ICT Toronto - and Toronto's mayor
I think our lack of energy around this is interesting in itself. Have the firebrands let off steam and lost their energy, or have we been assimilated, or have we just admitted defeat?
Yesterday I was at a lunch event with Toronto’s Mayor David Miller, at the invitation of the organizer who is a friend of mine. I sat at the same table as the organizer and the mayor (no, I didn’t crash it; there was a placecard with my name on it) and during some discussion took the opportunity to mention ICT Toronto and Toronto’s lack of prominence in the tech world, including our poor showing relative to the nearby small city of Waterloo. My rant was met with a nearly complete lack of interest on the part of my five tablemates. The only reaction was this from one person: “But Waterloo’s a one-trick pony, isn’t it?” I replied “Yes, but it’s a big trick”, which elicited no further comment.
There was an additional minor outcome when the mayor gave his speech: he mentioned a bunch of areas in which Toronto can excel and included “ICT”. Since nobody in the audience would have had any clue what “ICT” referred to, other than me, I’m sure he said this only out of politeness toward me. More interesting was that he mentioned this recent achievement of the city: the opening in Toronto’s downtown of the Canadian headquarters of SAS, which he explained is the world’s largest privately held software company. The key point was that SAS wanted to locate where its employees want to live, in the central city and not out in the suburbs, i.e. good news for Toronto which has been losing businesses to its neighbouring suburbs where land is cheaper and municipal taxes are lower. Now, SAS is in the ICT sector but you would never have known it. Clearly all that mattered was that it was big enough to put up a building in downtown Toronto.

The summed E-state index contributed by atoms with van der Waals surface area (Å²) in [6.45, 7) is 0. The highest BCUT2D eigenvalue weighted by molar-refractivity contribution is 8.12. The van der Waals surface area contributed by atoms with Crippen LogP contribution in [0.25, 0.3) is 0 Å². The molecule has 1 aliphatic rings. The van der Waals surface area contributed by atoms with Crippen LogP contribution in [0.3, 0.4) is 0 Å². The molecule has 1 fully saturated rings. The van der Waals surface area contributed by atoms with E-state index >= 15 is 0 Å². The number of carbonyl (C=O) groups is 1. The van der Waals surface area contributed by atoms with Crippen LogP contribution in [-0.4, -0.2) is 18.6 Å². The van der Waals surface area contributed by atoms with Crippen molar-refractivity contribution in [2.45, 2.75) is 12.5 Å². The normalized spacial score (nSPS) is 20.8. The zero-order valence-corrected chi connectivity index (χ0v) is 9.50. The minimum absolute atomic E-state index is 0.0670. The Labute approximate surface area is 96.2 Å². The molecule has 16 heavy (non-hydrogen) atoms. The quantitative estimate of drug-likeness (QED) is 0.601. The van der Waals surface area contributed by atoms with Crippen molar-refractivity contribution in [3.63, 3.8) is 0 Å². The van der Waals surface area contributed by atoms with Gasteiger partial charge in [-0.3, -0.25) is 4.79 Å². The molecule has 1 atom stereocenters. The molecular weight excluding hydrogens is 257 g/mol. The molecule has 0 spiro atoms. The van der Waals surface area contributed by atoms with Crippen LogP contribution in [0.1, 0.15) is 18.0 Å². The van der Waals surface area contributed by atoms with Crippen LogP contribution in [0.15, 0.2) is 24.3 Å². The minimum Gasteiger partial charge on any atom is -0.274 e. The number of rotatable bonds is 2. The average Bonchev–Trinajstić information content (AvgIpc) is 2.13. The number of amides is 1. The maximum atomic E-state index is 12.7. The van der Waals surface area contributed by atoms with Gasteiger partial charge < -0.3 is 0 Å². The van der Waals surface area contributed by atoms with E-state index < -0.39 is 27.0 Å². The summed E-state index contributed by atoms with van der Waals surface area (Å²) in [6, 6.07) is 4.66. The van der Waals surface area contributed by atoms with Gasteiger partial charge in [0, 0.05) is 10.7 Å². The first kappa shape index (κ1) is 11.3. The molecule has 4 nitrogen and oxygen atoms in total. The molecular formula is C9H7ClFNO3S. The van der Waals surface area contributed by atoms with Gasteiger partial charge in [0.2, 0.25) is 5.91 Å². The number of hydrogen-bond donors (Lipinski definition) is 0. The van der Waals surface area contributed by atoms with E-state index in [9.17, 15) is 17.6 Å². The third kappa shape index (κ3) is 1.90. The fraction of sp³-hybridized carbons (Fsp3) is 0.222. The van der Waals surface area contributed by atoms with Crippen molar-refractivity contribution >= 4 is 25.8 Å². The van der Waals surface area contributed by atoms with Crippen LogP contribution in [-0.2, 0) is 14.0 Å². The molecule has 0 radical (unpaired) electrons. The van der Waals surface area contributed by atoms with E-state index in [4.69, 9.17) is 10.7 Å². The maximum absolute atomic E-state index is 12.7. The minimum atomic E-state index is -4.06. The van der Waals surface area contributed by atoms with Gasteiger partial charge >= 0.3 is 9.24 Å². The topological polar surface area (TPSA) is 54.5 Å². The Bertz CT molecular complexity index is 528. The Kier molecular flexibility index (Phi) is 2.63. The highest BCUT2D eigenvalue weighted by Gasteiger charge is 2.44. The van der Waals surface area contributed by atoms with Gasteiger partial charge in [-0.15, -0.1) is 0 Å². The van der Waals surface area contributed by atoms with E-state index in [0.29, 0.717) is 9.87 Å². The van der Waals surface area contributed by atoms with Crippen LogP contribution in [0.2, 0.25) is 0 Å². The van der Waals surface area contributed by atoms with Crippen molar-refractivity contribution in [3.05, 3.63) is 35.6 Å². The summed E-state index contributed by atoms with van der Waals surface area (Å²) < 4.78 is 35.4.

I conclude that in places like Silicon Valley and Waterloo there is a lot of awareness of the importance of the tech industry, because it represents a significant percentage of the local economy. Here in Toronto tech is just another sector. Never mind that it’s large: what matters is its percentage share, which is low, and hence its mindshare.
One of the questions the mayor took from the audience was from writer and strategic-communications consultant Pauline Couture, who expressed her shock at Torontonians’ passivity in accepting whatever minimal funding the federal and provincial governments feel like doling out to us. She explained that she was from Montréal where the local elite are quite active on representing their city’s interests. I’m from Montréal myself and am similarly mystified despite having lived in Toronto for over 20 years, so after the mayor’s speech I collared him and asked him more about how to counter this problem. He doesn’t think getting mad will work and that we just have to keep pushing for what we want. I suppose he’s right — I guess Torontonians are just spineless. (Now watch people prove me wrong by threatening me for saying that.) This doesn’t augur well for ICT Toronto, which really needs some fire behind it. Anyway, I got back to the subject of ICT Toronto with Mayor Miller, and mentioned my frustration at the meeting with the lack of a sense of urgency. He tensed up a bit and I’d clearly connected with his own general frustration at trying to accomplish things as mayor (Toronto currently has a “weak mayor” system though that’s about to change somewhat): I forget his exact comment but it amounted to “That is not adequate; we need to GET THINGS DONE!” (He was speaking, but I could hear the capitals.)
My gut feeling is that even if ICT Toronto becomes more energetic it will still have its work cut out for it: Torontonians just don’t really care about the tech industry, just like the rest of Canada doesn’t really care about Toronto (other than as a place to throw insults at). What I think is worth putting our energies into is the new organization that we need to create. Comments welcome.